Perhaps surprisingly, given their South American origin, potatoes grow well in Scotland and Ireland under normal conditions.  The prevailing south-westerly winds keep aphids off, avoiding the spread of the viruses which are normally the greatest check to this herbaceous perennial’s progress. Even more surprisingly, the potato’s particular mix of minerals, vitamins and phytochemicals, along with the more obvious carbohydrate, and a small amount of high-quality protein, seem to provide the perfect dietary supplement to those of Celtic origin – at least, in their non-fried form.

This first became apparent during the eighteenth century, as Scots and Irish began to be noted as increasingly imposing physical specimens. Early Jacobite victories such as Killiecrankie were put down to the Highland Charge, where basically the clansmen ran very quickly and scarily at the Government troops before the latter had time to reload their muskets.

Whether pommes de terre á la surprise also acted as a brain food to fuel the Edinburgh Enlightenment is still the subject of much research. However, what is clear is that, by the end of the century, the pacification of the Highlands, and, separately, Ireland, was a major issue for the London authorities. Much is made of General Wade’s road building to places like Fort William and Inverness, the proscription of Gaelic, and the banning of tartan. What is less well-known is Wade’s lieutenant, Twistleton-Smythe, and his own project to Anglicise the natives by teaching the emerging so-called English game of cricket.

Imagine the scene, if you will. A remote Highland glen, a mist providing assistance to outswing. A lone bagpipe droning, far off. The redcoated Twistleton-Smythe, nervously tapping his bat on the crease as, in the distance, a huge Highlander hawks, spits at the end of his run up, adjusts his unfamiliar britches and starts his approach to the wicket, Maris Piper in hand.

It’s true: recently uncovered records show that, in the absence of proper cricket balls, the Highlanders improvised with their favourite foodstuff, the buntáta, passing down recipes for hardening them through the generations to make the most of peat-based wickets that, in rare dry spells, would favour fast bowling.

Twistleton-Smythe’s journal records how, on a subsequent posting to Ireland, he and his fellow officers suffered increasingly humiliating defeats at the hands of a people who, denied their warrior status, were keen to replace it with sporting prowess. ‘Questionable Umpiring, and a Springy wicket, is still no excuse for our being All Out for twenty and three,’ he wrote. ‘When the natives batted, the Reverse Sweep was deployed to Great Effect. Three projectiles lost in the nearby river.’

The century spanning Culloden, the Highland Clearances, and the Great Potato Famine of the late 1840s, are too dark a period in Scots-Irish history to make light of. However, what is now clear is that, by the late nineteenth century, a Celtic diaspora was spread far and wide through the British Empire and beyond – and many of them were playing a game first taught them by their imperial masters.

The evidence of this was at first subtle. Take, for example, the most famous Australia-England cricket match of all – the 1882 match where the Aussies crushed the Poms so utterly that a group of England supporters inserted a mock obituary of England cricket in the Sporting Times and gave birth to the legend of the Ashes itself. It is true that the Aussie team that day contained the obvious Scots-Irish names: Murdoch, Boyle, and McDonnell. What is less well know is that their demon bowler, Spofforth, who took 14 wickets for 90 runs in the match, might have had a Yorkshire-born father, but his mother’s maiden name was also McDonnell.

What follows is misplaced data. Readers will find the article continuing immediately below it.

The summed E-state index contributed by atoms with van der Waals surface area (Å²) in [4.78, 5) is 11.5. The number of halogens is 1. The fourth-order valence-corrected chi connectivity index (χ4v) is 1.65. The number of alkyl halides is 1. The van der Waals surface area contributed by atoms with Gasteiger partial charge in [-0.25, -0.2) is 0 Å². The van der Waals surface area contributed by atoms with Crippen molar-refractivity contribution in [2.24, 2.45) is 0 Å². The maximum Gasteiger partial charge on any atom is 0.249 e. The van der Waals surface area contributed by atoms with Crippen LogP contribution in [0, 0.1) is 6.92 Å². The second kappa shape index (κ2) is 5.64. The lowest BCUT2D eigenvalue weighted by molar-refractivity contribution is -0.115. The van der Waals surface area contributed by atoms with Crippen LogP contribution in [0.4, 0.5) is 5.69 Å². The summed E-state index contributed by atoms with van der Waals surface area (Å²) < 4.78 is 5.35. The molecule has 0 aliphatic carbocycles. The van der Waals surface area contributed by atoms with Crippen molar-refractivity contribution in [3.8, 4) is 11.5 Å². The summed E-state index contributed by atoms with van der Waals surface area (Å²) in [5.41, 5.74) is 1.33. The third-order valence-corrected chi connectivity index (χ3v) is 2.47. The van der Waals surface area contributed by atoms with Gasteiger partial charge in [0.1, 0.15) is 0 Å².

By the early years of the twentieth century, however, there are some – admittedly sketchy – records of a group of cricketers, deep in the Australian bush, running what amounted to the first rustic version of a cricket academy with young players, inducted as early as eight years old, fed almost exclusively on kangaroo and potatoes. Quite how this shadowy secret society came to be known as the Dandy Bradmans is still shrouded in mystery, as they clearly pre-date the emergence of Australia’s most famous batsman. However, many believe that Donald was not Bradman’s first name originally, but was bestowed on him to remind him of his mysterious, potato-bearing, benefactors.

The Dandy Bradmans might have begun the trend, but by one means or another, the remaining cricketing nations with large Scots-Irish populations came to learn that the Celtic fringes were a rich source of cricketing talent – particularly when exposure to the legends of Twistleton-Smythe and his Redcoat XI, and industrial quantities of tatties, happened from an early age.

How else can one explain, for example, the deadly Nineties paring of Allan Donald and Shaun Pollock for South Africa, and Donald’s most famous hour during the 1998 Trent Bridge Test when he almost literally tried to decapitate Oxford-educated England captain, Mike Atherton? The long line of Aussie fast bowlers such as Jeff Thomson, Craig McDermott, and Glenn McGrath? Even in New Zealand, where the quality of their cricketers has possibly suffered from the less potato-focused mutton diet, the most successful batsman on this year’s tour of England went by the name of Hamish Rutherford.

It is not clear how these underground groups influence official selection panels in Australia and elsewhere: whether by direct means or some form of indirect persuasion. The current Aussies have struggled to build a side as great as Ricky Ponting’s, and one reason might be the relatively light numbers of players with obvious Scots-Irish forebears. However, there are some signs of hope.

One is Nathan Lyon, the spinner, who is the very definition of a wee bauchle. But there is more. Look at the picture below of fast bowler Peter Siddle, likely to make the starting line up for the first Test. Ignore the English-sounding name. If you’ve never seen a face like that next to you at the bar, willing you to spill his pint, you’ve obviously never been drinking in Glasgow at all.

Although apparently he eats bananas rather than tatties….